Prioritize and select your goals(Continued) • Break your Priority B goals into Priority A or Priority C. They are either worth your time or not. The goals that are now on your Priority A list are your final goals. • Review your Priority A goals separately and rank them according to importance. • Goals on the Priority C list can either be delegated, put on the back burner, or discarded.
Write your goals down Create a detailed, written description of each goal, using the SMART criteria as a guideline. • Specific. You can describe the details. • Measurable. You can measure the goal using either quantitative or qualitative assessments. • Achievable. You can achieve the goal. • Realistic. The goal is realistic given existing constraints, such as time and resources. • Timebound. You must achieve the goal within a specified time frame.
Plan how you will achieve your goals • Identify the key projects that will help you achieve each goal. • Determine which projects need to be completed sequentially, and put those in order. If there are projects that can be completed simultaneously, incorporate them into your plan accordingly. • For each key project, describe measurable results or outcomes. • Determine what resources (money, people, tools) are needed to carry out each project.
Plan how you will achieve your goals (Continued) • Establish a time frame for the completion of each project. Include a start and finish date. • Set up milestones along the way to review project completion and overall impact. Make sure to include what you expect to achieve by each milestone. • Consider the potential obstacles that might confront each goal and its associated projects. Then, map out possible solutions for each obstacle.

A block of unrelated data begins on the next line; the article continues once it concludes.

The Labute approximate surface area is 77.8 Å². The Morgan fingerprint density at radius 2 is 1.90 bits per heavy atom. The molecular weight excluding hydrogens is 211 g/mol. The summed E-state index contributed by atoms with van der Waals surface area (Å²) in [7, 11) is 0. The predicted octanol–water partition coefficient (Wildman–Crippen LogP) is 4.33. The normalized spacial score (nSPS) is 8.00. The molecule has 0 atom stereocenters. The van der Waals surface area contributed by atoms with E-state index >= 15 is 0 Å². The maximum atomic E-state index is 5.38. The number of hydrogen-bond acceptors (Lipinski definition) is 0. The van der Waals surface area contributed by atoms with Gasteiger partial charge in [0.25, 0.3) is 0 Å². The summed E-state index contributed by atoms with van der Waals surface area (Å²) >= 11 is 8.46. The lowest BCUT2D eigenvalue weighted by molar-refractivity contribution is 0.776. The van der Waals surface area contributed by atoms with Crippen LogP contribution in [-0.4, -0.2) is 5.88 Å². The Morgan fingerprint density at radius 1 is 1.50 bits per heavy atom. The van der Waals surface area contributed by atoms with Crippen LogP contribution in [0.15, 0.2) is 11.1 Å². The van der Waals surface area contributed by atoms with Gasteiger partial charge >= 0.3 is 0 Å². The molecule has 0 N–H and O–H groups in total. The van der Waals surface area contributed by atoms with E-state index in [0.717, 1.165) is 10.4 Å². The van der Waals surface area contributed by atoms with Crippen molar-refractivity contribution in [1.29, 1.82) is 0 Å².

Pursue your goals, monitoring progress along the way • Work from your own daily and weekly schedules, and from your team’s overall work-plan. • Make clear your expectations, level of input, and time frame for each project. • As you reach milestones, reviewing upcoming projects and required resources. • Check off completed projects as they occur. • As you progress, update everyone involved in achieving goals.
Evaluate the goals • Step back periodically and assess whether your goals are still realistic, timely, and relevant. • If reaching any of the goals no longer creates value, revise it. However, be sure to get buy-in from your team and leadership. • When you feel you have reached your goal, confirm that others agree that the goal has been accomplished and the impact achieved. • Identify what was successful and what you would change in the future. Record both!
Evaluate the goals (Continued) • Evaluate the payoff. If the payoff did not meet your expectations, determine whether you over estimated the goal’s impact. • Identify issues you need to address in the future. • Communicate your lessons learned to everyone involved.
Tips for Setting Goals • Keep a running list of possible goals to consider when brainstorming your goal list. • Make sure that your goals fit into your leadership’s and organization’s goals. • Keep goals SMART! • Write your goals down and keep the list visible. • Combine tasks from different goals where possible.
Tools • Goal Development Chart • SMART Goal Checklist • Goal and Task Chart • Success Factors Chart • Obstacles/Solutions Chart • Goal Evaluation Checklist
Contacts • Gary La Bruyere Assistance Executive Officer Idaho DeMolay PO BOX 51651 Idaho Falls, ID 83405 208-526-5081 wk 208-522-2965 hm firstname.lastname@example.org